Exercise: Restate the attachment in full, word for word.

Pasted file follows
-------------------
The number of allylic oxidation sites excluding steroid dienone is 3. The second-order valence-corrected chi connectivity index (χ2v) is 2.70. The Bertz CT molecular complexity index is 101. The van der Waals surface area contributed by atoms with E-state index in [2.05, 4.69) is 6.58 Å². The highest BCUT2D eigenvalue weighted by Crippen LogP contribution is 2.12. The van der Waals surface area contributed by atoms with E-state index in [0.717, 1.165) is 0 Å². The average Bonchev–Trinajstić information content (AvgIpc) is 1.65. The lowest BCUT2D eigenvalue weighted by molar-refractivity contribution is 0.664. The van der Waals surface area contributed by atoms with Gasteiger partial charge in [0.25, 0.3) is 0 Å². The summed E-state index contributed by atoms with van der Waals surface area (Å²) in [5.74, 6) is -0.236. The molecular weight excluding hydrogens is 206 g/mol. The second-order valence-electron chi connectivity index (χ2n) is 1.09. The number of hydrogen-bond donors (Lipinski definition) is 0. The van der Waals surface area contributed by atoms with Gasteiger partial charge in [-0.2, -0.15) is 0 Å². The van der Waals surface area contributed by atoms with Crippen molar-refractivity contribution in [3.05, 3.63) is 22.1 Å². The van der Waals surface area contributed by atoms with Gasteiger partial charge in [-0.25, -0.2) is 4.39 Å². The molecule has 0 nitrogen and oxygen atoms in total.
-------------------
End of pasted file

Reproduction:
The number of allylic oxidation sites excluding steroid dienone is 3. The second-order valence-corrected chi connectivity index (χ2v) is 2.70. The Bertz CT molecular complexity index is 101. The van der Waals surface area contributed by atoms with E-state index in [2.05, 4.69) is 6.58 Å². The highest BCUT2D eigenvalue weighted by Crippen LogP contribution is 2.12. The van der Waals surface area contributed by atoms with E-state index in [0.717, 1.165) is 0 Å². The average Bonchev–Trinajstić information content (AvgIpc) is 1.65. The lowest BCUT2D eigenvalue weighted by molar-refractivity contribution is 0.664. The van der Waals surface area contributed by atoms with Gasteiger partial charge in [0.25, 0.3) is 0 Å². The summed E-state index contributed by atoms with van der Waals surface area (Å²) in [5.74, 6) is -0.236. The molecular weight excluding hydrogens is 206 g/mol. The second-order valence-electron chi connectivity index (χ2n) is 1.09. The number of hydrogen-bond donors (Lipinski definition) is 0. The van der Waals surface area contributed by atoms with Gasteiger partial charge in [-0.2, -0.15) is 0 Å². The van der Waals surface area contributed by atoms with Crippen molar-refractivity contribution in [3.05, 3.63) is 22.1 Å². The van der Waals surface area contributed by atoms with Gasteiger partial charge in [-0.25, -0.2) is 4.39 Å². The molecule has 0 nitrogen and oxygen atoms in total.